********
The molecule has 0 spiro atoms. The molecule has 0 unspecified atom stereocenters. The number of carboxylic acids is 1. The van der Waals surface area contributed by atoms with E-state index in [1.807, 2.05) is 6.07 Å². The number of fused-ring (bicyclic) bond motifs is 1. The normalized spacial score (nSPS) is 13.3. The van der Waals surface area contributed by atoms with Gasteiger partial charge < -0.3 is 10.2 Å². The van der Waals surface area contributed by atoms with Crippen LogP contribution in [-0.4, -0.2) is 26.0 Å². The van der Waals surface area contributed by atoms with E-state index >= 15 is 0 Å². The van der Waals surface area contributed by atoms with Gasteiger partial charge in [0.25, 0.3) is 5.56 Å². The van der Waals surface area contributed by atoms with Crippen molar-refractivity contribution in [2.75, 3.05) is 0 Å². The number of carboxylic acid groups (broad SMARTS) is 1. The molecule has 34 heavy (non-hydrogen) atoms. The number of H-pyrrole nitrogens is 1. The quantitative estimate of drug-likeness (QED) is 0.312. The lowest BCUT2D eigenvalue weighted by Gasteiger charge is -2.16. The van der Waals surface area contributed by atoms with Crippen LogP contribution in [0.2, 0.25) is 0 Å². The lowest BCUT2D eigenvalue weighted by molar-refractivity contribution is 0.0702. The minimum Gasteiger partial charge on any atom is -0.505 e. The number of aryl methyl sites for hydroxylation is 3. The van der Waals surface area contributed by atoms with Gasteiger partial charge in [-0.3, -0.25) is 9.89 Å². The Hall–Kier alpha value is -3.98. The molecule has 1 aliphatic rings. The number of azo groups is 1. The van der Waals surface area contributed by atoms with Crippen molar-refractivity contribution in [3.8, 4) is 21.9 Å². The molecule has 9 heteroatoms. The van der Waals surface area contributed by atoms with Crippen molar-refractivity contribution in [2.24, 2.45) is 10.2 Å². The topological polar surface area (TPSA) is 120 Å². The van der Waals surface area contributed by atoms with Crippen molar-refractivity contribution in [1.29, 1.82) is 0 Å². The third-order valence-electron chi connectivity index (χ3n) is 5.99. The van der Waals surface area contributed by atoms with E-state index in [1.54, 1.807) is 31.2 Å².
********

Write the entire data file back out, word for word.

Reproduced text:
The molecule has 0 spiro atoms. The molecule has 0 unspecified atom stereocenters. The number of carboxylic acids is 1. The van der Waals surface area contributed by atoms with E-state index in [1.807, 2.05) is 6.07 Å². The number of fused-ring (bicyclic) bond motifs is 1. The normalized spacial score (nSPS) is 13.3. The van der Waals surface area contributed by atoms with Gasteiger partial charge < -0.3 is 10.2 Å². The van der Waals surface area contributed by atoms with Crippen LogP contribution in [-0.4, -0.2) is 26.0 Å². The van der Waals surface area contributed by atoms with E-state index >= 15 is 0 Å². The van der Waals surface area contributed by atoms with Gasteiger partial charge in [0.25, 0.3) is 5.56 Å². The van der Waals surface area contributed by atoms with Crippen molar-refractivity contribution in [2.75, 3.05) is 0 Å². The number of carboxylic acid groups (broad SMARTS) is 1. The molecule has 34 heavy (non-hydrogen) atoms. The number of H-pyrrole nitrogens is 1. The quantitative estimate of drug-likeness (QED) is 0.312. The lowest BCUT2D eigenvalue weighted by Gasteiger charge is -2.16. The van der Waals surface area contributed by atoms with Crippen LogP contribution in [0.2, 0.25) is 0 Å². The lowest BCUT2D eigenvalue weighted by molar-refractivity contribution is 0.0702. The minimum Gasteiger partial charge on any atom is -0.505 e. The number of aryl methyl sites for hydroxylation is 3. The van der Waals surface area contributed by atoms with Gasteiger partial charge in [-0.3, -0.25) is 9.89 Å². The Hall–Kier alpha value is -3.98. The molecule has 1 aliphatic rings. The number of azo groups is 1. The van der Waals surface area contributed by atoms with Crippen molar-refractivity contribution in [3.8, 4) is 21.9 Å². The molecule has 9 heteroatoms. The van der Waals surface area contributed by atoms with Crippen molar-refractivity contribution in [2.24, 2.45) is 10.2 Å². The topological polar surface area (TPSA) is 120 Å². The van der Waals surface area contributed by atoms with Crippen molar-refractivity contribution in [1.29, 1.82) is 0 Å². The third-order valence-electron chi connectivity index (χ3n) is 5.99. The van der Waals surface area contributed by atoms with E-state index in [1.54, 1.807) is 31.2 Å².